This book also brings home to the reader how defenceless we can be when confronted with the sort of power wielded by gurus and yogis. In physical strength it would be the equivalent of an infant compared to an adult. Mostly we don’t know what we are dealing with and this combined with the putting down of the mind and intellect which is a basic part of the teachings leaves us helpless in the hands of ruthless gurus. The Balyogi said these things about the mind and intellect: “Too much intellect ..” “You think too much.” “”An academic brain. You won’t understand anything with that intellect of yours.” “…doubts .. destroy your faith…” “Yogic sadhana is a death of the mind and the ego.” “What faith! Like a diamond. Die mind!” Mary’s “clever intellect was my greatest barrier to faith, to finding out the truth about things.”
Sai Baba also says ‘diamond’ means ‘die mind’. He told my husband to stop thinking and generally goes on about the mind and intellect in exactly the same way. Very useful when gurus don’t want people to realise the truth about themselves. They go further to ensure that devotees won’t presume to know anything about what they are really up to and as Mary quotes her guru in the Himalayas, I see no difference to the teachings of Sai Baba: “You have no concept of my consciousness. The intellect cannot comprehend such notions. The only thing you need is faith. You need to surrender to me.” “Your real nature is your true guru.” (So why tell us to surrender to them?)
Premvarni, writes Mary Garden, “appeared to be an enlightened tantric master operating beyond our feeble conceptions of good and evil or right and wrong. This enabled us to rationalise that through his lessons he deliberately created chaos so that our petty egotistical minds would be still, exhausted and at last transcended.” Other devotees told Mary that “the level these gurus were operating at was at the level of Truth where there was no morality and one transcends good and evil.” How well I recognise this same argumentation from Sai Baba devotees, myself included at one time. How dangerous this attitude is!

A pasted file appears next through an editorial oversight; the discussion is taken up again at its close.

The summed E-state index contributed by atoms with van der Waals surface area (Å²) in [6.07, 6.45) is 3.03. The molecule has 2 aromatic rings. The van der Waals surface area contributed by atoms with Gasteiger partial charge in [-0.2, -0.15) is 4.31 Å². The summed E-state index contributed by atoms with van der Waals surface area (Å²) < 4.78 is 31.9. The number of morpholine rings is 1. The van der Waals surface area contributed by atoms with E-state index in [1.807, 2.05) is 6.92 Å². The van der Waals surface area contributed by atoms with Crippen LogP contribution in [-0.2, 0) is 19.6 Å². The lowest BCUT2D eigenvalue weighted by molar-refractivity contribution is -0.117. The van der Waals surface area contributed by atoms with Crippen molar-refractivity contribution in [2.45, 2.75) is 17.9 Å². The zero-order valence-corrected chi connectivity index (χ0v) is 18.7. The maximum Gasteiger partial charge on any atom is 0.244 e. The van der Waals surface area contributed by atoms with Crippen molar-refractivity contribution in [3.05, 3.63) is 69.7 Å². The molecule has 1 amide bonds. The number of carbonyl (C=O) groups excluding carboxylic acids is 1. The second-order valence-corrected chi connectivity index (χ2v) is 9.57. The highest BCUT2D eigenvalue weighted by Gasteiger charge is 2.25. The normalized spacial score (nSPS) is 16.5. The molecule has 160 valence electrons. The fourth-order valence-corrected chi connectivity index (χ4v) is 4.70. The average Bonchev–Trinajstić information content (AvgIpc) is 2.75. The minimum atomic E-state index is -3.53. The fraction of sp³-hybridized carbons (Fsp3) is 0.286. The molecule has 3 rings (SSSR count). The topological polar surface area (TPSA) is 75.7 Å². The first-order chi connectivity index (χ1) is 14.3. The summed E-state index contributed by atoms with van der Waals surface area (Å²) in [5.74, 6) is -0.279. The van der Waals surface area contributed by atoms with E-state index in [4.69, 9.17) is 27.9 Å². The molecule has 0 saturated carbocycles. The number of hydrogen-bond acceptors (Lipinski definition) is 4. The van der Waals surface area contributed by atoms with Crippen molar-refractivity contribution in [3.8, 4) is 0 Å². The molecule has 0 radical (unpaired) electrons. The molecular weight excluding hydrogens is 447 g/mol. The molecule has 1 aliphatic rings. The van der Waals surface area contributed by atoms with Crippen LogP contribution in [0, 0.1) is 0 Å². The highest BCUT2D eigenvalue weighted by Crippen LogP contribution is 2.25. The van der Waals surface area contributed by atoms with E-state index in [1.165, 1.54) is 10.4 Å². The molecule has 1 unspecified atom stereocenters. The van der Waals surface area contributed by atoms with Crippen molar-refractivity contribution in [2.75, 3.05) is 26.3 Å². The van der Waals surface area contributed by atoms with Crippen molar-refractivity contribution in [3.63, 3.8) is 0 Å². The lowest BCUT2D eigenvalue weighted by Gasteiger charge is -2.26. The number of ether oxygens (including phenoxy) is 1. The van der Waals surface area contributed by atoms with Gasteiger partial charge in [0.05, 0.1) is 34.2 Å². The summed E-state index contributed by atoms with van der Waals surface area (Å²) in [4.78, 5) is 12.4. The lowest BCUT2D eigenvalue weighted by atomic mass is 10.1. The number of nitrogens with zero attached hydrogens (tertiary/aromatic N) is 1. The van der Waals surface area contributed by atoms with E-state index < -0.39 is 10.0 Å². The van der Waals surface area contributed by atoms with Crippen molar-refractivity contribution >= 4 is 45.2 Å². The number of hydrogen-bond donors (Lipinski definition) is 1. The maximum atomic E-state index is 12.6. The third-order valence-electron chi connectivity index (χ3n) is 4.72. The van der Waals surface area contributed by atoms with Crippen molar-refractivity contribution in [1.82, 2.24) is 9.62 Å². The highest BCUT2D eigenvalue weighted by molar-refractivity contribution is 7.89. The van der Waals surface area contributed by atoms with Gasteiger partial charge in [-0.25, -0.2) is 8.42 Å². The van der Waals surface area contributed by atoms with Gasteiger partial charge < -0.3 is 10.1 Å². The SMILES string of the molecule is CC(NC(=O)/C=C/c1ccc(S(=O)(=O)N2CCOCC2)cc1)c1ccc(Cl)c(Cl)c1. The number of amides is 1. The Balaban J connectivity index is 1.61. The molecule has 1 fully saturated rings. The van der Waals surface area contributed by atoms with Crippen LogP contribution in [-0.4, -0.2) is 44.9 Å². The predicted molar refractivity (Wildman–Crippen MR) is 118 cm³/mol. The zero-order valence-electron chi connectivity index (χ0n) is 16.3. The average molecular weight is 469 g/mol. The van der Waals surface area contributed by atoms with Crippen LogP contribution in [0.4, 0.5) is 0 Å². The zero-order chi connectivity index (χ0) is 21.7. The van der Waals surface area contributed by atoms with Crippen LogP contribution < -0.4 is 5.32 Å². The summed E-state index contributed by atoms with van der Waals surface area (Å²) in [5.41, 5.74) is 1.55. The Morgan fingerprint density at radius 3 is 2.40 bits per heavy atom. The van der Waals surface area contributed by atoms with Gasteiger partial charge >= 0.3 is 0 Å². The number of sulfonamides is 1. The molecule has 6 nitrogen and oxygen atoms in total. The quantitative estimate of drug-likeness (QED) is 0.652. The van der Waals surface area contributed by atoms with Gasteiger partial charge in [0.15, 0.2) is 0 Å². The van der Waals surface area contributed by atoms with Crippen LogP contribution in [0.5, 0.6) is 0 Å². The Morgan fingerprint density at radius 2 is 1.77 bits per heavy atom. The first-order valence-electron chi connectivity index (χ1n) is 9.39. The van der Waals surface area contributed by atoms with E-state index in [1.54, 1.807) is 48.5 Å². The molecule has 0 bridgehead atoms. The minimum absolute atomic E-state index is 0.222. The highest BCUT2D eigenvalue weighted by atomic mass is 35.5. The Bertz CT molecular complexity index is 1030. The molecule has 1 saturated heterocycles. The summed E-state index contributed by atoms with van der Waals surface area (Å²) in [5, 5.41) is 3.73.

As Sai Baba, Premvarni also puts down other gurus while praising his own disciples as special – old souls connected to him through many lives. Mary says that “the leaving of anyone made them feel that only they were strong enough to stay.” That is so true of Sai devotees as well. And the similarities go on: The Swami’s living quarters are luxurious compared to the bare concrete for devotees. In the Swami, anger is not anger, sex is not sex, hunger and greed are not hunger and greed, sickness is not sickness and so on. All that is only appearances and everything is done for the sake of the devotee; raising the kundalini, working off karma, taking on the illness of others, removing deep tendencies, samskaras, carried over from past times and lives and ‘testing one’s faith’. If the master suffers, it is because of the devotee. But the truth is that the Swami himself is not what he appears to be, just like Sai Baba.
It is appalling to read how Mary Garden was treated by Balyogi Premvarni and also by Sarasvati, another devotee. How very satisfying to read the end of the book and see that the mouse had turned into a roaring lion when she left India!
“ As with all groups, being at the periphery (…) is usually less damaging.”
“ The guru-disciple relationship is probably the most authoritarian in its demand for total surrender and obedience and hence potentially the most destructive of all relationships.”
“ Instead of freedom and enlightenment one experienced mental imprisonment.”
“ Our need was our downfall.”
Reidun Priddy, founder member of the Sai Baba Organisation in Oslo, Norway in 1983 and active worker until 1999.
The Serpent Rising is a journey of spiritual seduction is based on my experiences in India during the 70's. It is essentially a memoir. Read more about “The Serpent Rising”